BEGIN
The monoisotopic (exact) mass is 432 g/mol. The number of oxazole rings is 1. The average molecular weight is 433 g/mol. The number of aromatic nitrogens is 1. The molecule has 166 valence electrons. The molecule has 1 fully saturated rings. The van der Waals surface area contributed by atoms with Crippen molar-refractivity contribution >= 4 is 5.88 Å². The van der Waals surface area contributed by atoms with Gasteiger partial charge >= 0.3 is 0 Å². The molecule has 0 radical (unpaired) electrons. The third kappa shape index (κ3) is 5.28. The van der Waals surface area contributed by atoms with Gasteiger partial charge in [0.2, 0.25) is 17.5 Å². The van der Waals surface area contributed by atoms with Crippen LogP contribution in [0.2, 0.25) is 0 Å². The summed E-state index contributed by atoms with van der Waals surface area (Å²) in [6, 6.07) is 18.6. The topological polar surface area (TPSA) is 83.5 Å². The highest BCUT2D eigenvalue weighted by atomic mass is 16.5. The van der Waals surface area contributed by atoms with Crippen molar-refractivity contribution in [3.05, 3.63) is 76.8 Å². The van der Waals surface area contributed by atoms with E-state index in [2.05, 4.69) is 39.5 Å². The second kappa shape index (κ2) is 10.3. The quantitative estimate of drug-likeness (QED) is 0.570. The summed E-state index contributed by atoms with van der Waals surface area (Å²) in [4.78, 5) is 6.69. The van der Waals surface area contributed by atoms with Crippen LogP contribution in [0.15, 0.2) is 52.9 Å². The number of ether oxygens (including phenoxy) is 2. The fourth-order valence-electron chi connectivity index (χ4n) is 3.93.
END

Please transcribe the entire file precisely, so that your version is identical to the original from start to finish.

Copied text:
The monoisotopic (exact) mass is 432 g/mol. The number of oxazole rings is 1. The average molecular weight is 433 g/mol. The number of aromatic nitrogens is 1. The molecule has 166 valence electrons. The molecule has 1 fully saturated rings. The van der Waals surface area contributed by atoms with Crippen molar-refractivity contribution >= 4 is 5.88 Å². The van der Waals surface area contributed by atoms with Gasteiger partial charge >= 0.3 is 0 Å². The molecule has 0 radical (unpaired) electrons. The third kappa shape index (κ3) is 5.28. The van der Waals surface area contributed by atoms with Gasteiger partial charge in [0.2, 0.25) is 17.5 Å². The van der Waals surface area contributed by atoms with Crippen LogP contribution in [0.2, 0.25) is 0 Å². The summed E-state index contributed by atoms with van der Waals surface area (Å²) in [6, 6.07) is 18.6. The topological polar surface area (TPSA) is 83.5 Å². The highest BCUT2D eigenvalue weighted by atomic mass is 16.5. The van der Waals surface area contributed by atoms with Crippen molar-refractivity contribution in [3.05, 3.63) is 76.8 Å². The van der Waals surface area contributed by atoms with E-state index in [2.05, 4.69) is 39.5 Å². The second kappa shape index (κ2) is 10.3. The quantitative estimate of drug-likeness (QED) is 0.570. The summed E-state index contributed by atoms with van der Waals surface area (Å²) in [4.78, 5) is 6.69. The van der Waals surface area contributed by atoms with Crippen LogP contribution in [0.15, 0.2) is 52.9 Å². The number of ether oxygens (including phenoxy) is 2. The fourth-order valence-electron chi connectivity index (χ4n) is 3.93.